Speaking of Theadia, I’ve also been thinking a bit about how this novel is not quite the Epic that the Bridgetown Trilogy was, but nor is it the lighter work I published afterwards. It’s a bit of both, really. The project goal is very much typical of me: writing a space opera without the military drama, writing an epic without turning everything up to eleven, writing a political drama without falling into my own navel. I even have the tagline, which is a line that’s quoted by many in the story: If you could…would you do the right thing? The novel isn’t about being a savior, it really is about doing the right thing when given the choice between taking ownership or saying ‘not my problem’. There are no heroes here, only normal people choosing to do the right thing because no one else is, and having that in itself be heroic.

It’s been a bit of a juggle, because I definitely need to have certain characters with certain levels of intelligence, power and experience, but purposely not having them get all infodumpy or technerdy about it. [I half-joke sometimes that I’m writing an anti-Cory Doctorow novel here, because I’m choosing not to go into graphic detail about the worlds of infotech, the dark web, and living off the grid. I give just enough detail for it to make sense, because that’s all it needs. I definitely owe Becky Chambers for the inspiration for wanting to take that route.] It’s been an enjoyable ride, though, and that’s all I ask.

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So. What’s my update schedule going to be here in the days ahead? Glad you asked! I’m going to try to return to the twice-a-week that I’ve had for the last couple of years, though there may be a gap or a late entry here and there, especially when Day Jobbery takes precedence.

Glad you’re sticking around, though! See you soon!

Putting it all together (in my head)

So the trouble chapter in Theadia has been somewhat successfully rewritten — it could still use a bit of tidying up, but for now it’s a lot closer to what I wanted it to be — so I’m onto the next scene, which takes place maybe a few weeks later. Now that particular scene is okay (again, could be better), but the transition between the two scenes could probably be a little more coherent. The current problem is that I need it to hint at a passage of time without it being a ‘Some Time Later…’ placard.

As I’ve mentioned before, there are a lot of moving parts that I need to be aware of and ensure they’re in the correct order and make sense. Like most of my novel projects, this isn’t something I ever have copious notes for…it’s all in my head. Sure, I’ll have some notes, but rarely will I ever have the entire thing mapped out somewhere on paper or online.

With Theadia‘s latest go-round, I find that I’m filling in a lot of the gaps with these sorts of things: fixing the transitional scenes, inserting new passages to strengthen the conflict within the overarching plot line, and of course filling in the ‘Fix This Later’ blanks. All of this in my head…getting to a point in the story where I know I need to insert the action from an antagonist’s POV, or better show a character’s development from passive to active status. Things like that.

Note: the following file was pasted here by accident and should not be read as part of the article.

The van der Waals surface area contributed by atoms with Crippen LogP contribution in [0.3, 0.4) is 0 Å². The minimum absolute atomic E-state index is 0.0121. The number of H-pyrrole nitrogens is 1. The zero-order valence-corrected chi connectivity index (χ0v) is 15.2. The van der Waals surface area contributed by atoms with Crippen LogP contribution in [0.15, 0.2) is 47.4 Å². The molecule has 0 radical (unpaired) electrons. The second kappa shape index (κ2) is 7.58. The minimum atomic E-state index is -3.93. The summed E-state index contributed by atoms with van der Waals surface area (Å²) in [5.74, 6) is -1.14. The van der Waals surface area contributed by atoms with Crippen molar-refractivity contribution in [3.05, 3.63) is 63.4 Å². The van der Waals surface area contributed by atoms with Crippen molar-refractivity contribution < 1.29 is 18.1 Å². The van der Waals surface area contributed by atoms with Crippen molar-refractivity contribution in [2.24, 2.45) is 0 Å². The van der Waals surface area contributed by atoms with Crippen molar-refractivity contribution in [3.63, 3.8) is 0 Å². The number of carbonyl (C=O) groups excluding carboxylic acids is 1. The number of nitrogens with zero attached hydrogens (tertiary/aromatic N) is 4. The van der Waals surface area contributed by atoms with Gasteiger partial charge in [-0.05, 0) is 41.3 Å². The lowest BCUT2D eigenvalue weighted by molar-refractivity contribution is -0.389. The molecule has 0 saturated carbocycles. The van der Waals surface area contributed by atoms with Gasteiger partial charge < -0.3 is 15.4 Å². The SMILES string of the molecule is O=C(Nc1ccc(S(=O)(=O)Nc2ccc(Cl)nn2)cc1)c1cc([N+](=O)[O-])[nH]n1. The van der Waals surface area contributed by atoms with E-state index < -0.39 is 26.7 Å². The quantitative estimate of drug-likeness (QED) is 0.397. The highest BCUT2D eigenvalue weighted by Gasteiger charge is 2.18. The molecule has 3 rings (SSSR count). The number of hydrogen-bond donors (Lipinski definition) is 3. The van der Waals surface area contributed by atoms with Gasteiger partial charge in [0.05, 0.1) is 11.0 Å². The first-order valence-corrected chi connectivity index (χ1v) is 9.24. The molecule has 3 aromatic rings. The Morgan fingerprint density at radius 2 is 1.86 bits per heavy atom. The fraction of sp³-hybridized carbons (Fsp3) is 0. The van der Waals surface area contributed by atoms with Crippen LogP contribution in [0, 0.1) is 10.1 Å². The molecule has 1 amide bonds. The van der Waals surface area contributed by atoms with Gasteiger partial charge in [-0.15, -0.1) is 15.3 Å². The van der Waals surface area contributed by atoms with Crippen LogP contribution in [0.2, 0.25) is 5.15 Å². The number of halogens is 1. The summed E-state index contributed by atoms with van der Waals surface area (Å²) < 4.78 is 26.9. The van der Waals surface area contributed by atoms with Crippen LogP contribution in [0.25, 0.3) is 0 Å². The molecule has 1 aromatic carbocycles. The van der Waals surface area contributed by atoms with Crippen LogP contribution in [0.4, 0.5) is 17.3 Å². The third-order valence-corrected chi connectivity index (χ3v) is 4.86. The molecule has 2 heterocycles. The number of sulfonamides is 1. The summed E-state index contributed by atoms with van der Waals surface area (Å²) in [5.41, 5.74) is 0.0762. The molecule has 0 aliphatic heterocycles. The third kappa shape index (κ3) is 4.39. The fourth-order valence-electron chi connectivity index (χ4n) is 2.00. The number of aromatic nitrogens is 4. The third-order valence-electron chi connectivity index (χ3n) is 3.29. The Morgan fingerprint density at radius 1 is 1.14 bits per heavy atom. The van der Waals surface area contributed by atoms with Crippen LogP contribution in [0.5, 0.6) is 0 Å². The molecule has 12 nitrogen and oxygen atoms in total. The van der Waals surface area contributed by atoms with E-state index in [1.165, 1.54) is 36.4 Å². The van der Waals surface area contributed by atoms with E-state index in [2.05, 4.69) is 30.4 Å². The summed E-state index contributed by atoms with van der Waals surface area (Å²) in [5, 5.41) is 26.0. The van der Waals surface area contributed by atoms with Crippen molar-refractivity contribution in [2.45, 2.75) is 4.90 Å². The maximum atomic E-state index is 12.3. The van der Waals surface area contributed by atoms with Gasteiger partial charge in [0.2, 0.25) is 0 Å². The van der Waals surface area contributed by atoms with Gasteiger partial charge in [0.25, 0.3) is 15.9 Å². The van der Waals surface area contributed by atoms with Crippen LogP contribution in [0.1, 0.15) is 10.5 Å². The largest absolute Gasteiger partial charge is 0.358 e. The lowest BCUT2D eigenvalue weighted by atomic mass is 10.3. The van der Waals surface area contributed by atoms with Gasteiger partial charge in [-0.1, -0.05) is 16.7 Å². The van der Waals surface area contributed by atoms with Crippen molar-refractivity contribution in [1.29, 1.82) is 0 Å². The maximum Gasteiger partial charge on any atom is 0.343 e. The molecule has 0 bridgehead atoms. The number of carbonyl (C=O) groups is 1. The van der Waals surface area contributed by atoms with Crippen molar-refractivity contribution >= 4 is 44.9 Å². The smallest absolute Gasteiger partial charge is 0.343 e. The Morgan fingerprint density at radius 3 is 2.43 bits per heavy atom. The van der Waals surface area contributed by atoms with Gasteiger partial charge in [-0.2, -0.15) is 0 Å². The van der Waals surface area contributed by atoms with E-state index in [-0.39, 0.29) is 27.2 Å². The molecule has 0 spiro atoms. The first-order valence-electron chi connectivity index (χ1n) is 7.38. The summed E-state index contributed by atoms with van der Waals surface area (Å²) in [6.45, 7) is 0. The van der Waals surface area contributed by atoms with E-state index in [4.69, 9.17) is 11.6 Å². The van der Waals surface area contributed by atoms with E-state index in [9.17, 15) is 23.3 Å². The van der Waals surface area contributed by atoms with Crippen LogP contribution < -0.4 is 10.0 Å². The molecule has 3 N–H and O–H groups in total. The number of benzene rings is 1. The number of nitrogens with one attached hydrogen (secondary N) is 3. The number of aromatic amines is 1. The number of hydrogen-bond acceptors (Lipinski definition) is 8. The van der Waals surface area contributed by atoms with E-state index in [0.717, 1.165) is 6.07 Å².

It’s certainly making the story a hell of a lot longer, that’s for sure. But I’m fine with overwriting like this, because when it comes time to edit, I’ll have enough laid out that it will be safe to streamline what needs streamlining. [This is what I did with The Balance of Light, where I excised about sixty thousand words or so. That one’s still a long book, but it reads a lot smoother than it had originally.]

I still haven’t actually finished the book yet — I’d say it’s just shy of the final climax of the story right now — but I’m not too worried about that. I’ll get there soon enough. Once everything else is put together.

Almost there…

Image courtesy of Polar Bear Café

It’s been…a long work week. Six straight days of working noonish-to-midevening shifts at the shop, including both weekend days. Today’s the sixth day and hopefully I will not be walking home feeling like a zombie. I have tomorrow off, and I’d really like to use that day to get caught up on things. Thankfully I’m only there until 7:45 this time, so I won’t be too wiped out. It’s not that they’re overly long shifts — they’re roughly all eight hours long — it’s just that they’re during multiple busy times and that is what’s exhausting me.

Anyhoo. I have now worked out how I need to approach this next scene in Theadia. You could see it as the culmination of Act I, in which our heroes have taken stock in what’s going on in their universe and have chosen to take action. The original version reads a lot like a detailed “STUFF GOES HERE” moment and we can’t have that, can we?

Unfortunately these last few days haven’t given me much time or energy to focus too much on it, so hopefully my day off and the following morning shifts (the ones I love that leave my afternoons and evenings wide open) for the rest of the week will give me a lot more ability to catch up.

Here’s to hoping, anyway…!

Making notes

I don’t make longhand notes on my novel projects as much as I used to, but I’ll still rely on it when it’s needed. For example, this current scene in Theadia that I’m revising has a lot of intricate interweaving of story threads that need to go together in just the right way that I’ve broken out the small legal pad at my desk to work through how it needs to go.

I do still have a small pad in my back pocket after all these years, something I’ve done since high school. These days it’s mostly for shopping lists instead of music release dates or story ideas. It was probably the candle warehouse job where my writing notes graduated from that pad to folded-up pieces of printer paper.

Somedays I think about that: why is it that I need certain kinds or sizes of paper to work on certain projects? Maybe it’s that back-pocket-pad paper is small, cramped and easily torn, while printer paper is stronger and provides a larger ‘canvas’ to work on. I have some of it folded up and in my pocket that I bring to the Current Day Job. [Not that I have the best time to work on that sort of thing there what with the constant interruptions, but one can hope.] But there’s also that small legal pad I just mentioned — which I’ve been using a lot while working in Spare Oom for working things out. It’s almost like my penchant for the specific spiral notebooks I used to buy for my longhand writing: always a three-subject wide-ruled notebook. Because a five-subject notebook is too big and college-ruled gives the appearance that I’ve hardly written a thing. I know, it’s kind of silly, but so it goes.